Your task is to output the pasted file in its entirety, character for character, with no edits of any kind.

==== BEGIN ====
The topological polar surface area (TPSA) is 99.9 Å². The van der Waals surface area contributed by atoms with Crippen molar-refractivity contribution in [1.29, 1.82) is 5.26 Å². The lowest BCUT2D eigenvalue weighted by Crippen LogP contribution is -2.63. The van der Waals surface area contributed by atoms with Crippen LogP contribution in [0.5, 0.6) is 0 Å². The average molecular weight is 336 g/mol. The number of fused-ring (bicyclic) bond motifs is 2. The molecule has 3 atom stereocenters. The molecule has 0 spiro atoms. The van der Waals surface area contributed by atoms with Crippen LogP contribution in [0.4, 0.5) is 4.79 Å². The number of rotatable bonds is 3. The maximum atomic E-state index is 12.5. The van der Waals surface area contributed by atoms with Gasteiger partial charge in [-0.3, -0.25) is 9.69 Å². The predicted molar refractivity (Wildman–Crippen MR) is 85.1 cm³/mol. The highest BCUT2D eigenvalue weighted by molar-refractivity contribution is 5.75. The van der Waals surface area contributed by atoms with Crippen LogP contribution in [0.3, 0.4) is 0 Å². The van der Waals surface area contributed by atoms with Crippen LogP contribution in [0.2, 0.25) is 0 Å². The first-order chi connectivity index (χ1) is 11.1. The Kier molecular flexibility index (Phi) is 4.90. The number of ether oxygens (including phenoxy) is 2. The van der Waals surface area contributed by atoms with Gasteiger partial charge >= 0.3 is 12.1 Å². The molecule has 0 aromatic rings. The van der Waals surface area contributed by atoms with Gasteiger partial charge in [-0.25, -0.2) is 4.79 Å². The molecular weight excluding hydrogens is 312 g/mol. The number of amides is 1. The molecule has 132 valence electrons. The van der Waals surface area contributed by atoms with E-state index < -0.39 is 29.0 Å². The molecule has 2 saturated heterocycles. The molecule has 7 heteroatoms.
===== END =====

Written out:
The topological polar surface area (TPSA) is 99.9 Å². The van der Waals surface area contributed by atoms with Crippen molar-refractivity contribution in [1.29, 1.82) is 5.26 Å². The lowest BCUT2D eigenvalue weighted by Crippen LogP contribution is -2.63. The van der Waals surface area contributed by atoms with Crippen LogP contribution in [0.5, 0.6) is 0 Å². The average molecular weight is 336 g/mol. The number of fused-ring (bicyclic) bond motifs is 2. The molecule has 3 atom stereocenters. The molecule has 0 spiro atoms. The van der Waals surface area contributed by atoms with Crippen LogP contribution in [0.4, 0.5) is 4.79 Å². The number of rotatable bonds is 3. The maximum atomic E-state index is 12.5. The van der Waals surface area contributed by atoms with Gasteiger partial charge in [-0.3, -0.25) is 9.69 Å². The predicted molar refractivity (Wildman–Crippen MR) is 85.1 cm³/mol. The highest BCUT2D eigenvalue weighted by molar-refractivity contribution is 5.75. The van der Waals surface area contributed by atoms with Crippen LogP contribution in [0.3, 0.4) is 0 Å². The van der Waals surface area contributed by atoms with Crippen LogP contribution in [0.2, 0.25) is 0 Å². The first-order chi connectivity index (χ1) is 11.1. The Kier molecular flexibility index (Phi) is 4.90. The number of ether oxygens (including phenoxy) is 2. The van der Waals surface area contributed by atoms with Gasteiger partial charge >= 0.3 is 12.1 Å². The molecule has 0 aromatic rings. The van der Waals surface area contributed by atoms with Gasteiger partial charge in [-0.25, -0.2) is 4.79 Å². The molecular weight excluding hydrogens is 312 g/mol. The number of amides is 1. The molecule has 132 valence electrons. The van der Waals surface area contributed by atoms with E-state index < -0.39 is 29.0 Å². The molecule has 2 saturated heterocycles. The molecule has 7 heteroatoms.